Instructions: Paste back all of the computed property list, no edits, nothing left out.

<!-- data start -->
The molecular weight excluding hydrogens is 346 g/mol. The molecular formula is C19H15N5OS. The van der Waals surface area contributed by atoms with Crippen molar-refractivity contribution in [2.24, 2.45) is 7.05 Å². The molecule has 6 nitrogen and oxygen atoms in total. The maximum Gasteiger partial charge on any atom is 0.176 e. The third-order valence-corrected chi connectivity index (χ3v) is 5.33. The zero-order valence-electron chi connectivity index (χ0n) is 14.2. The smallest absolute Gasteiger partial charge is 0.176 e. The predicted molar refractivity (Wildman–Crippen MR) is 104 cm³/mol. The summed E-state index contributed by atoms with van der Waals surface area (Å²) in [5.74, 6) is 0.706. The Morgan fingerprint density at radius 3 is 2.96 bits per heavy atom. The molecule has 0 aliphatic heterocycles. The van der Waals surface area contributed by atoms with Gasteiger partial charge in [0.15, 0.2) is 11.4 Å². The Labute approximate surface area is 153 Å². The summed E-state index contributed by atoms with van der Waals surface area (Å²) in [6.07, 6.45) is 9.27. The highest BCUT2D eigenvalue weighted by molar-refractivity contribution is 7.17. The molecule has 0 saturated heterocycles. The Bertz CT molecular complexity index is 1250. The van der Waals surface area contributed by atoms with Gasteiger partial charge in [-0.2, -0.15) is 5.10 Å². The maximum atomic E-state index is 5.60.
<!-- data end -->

The molecular weight excluding hydrogens is 346 g/mol. The molecular formula is C19H15N5OS. The van der Waals surface area contributed by atoms with Crippen molar-refractivity contribution in [2.24, 2.45) is 7.05 Å². The molecule has 6 nitrogen and oxygen atoms in total. The maximum Gasteiger partial charge on any atom is 0.176 e. The third-order valence-corrected chi connectivity index (χ3v) is 5.33. The zero-order valence-electron chi connectivity index (χ0n) is 14.2. The smallest absolute Gasteiger partial charge is 0.176 e. The predicted molar refractivity (Wildman–Crippen MR) is 104 cm³/mol. The summed E-state index contributed by atoms with van der Waals surface area (Å²) in [5.74, 6) is 0.706. The Morgan fingerprint density at radius 3 is 2.96 bits per heavy atom. The molecule has 0 aliphatic heterocycles. The van der Waals surface area contributed by atoms with Gasteiger partial charge in [0.15, 0.2) is 11.4 Å². The Labute approximate surface area is 153 Å². The summed E-state index contributed by atoms with van der Waals surface area (Å²) in [6.07, 6.45) is 9.27. The highest BCUT2D eigenvalue weighted by molar-refractivity contribution is 7.17. The molecule has 0 saturated heterocycles. The Bertz CT molecular complexity index is 1250. The van der Waals surface area contributed by atoms with Gasteiger partial charge in [-0.2, -0.15) is 5.10 Å². The maximum atomic E-state index is 5.60.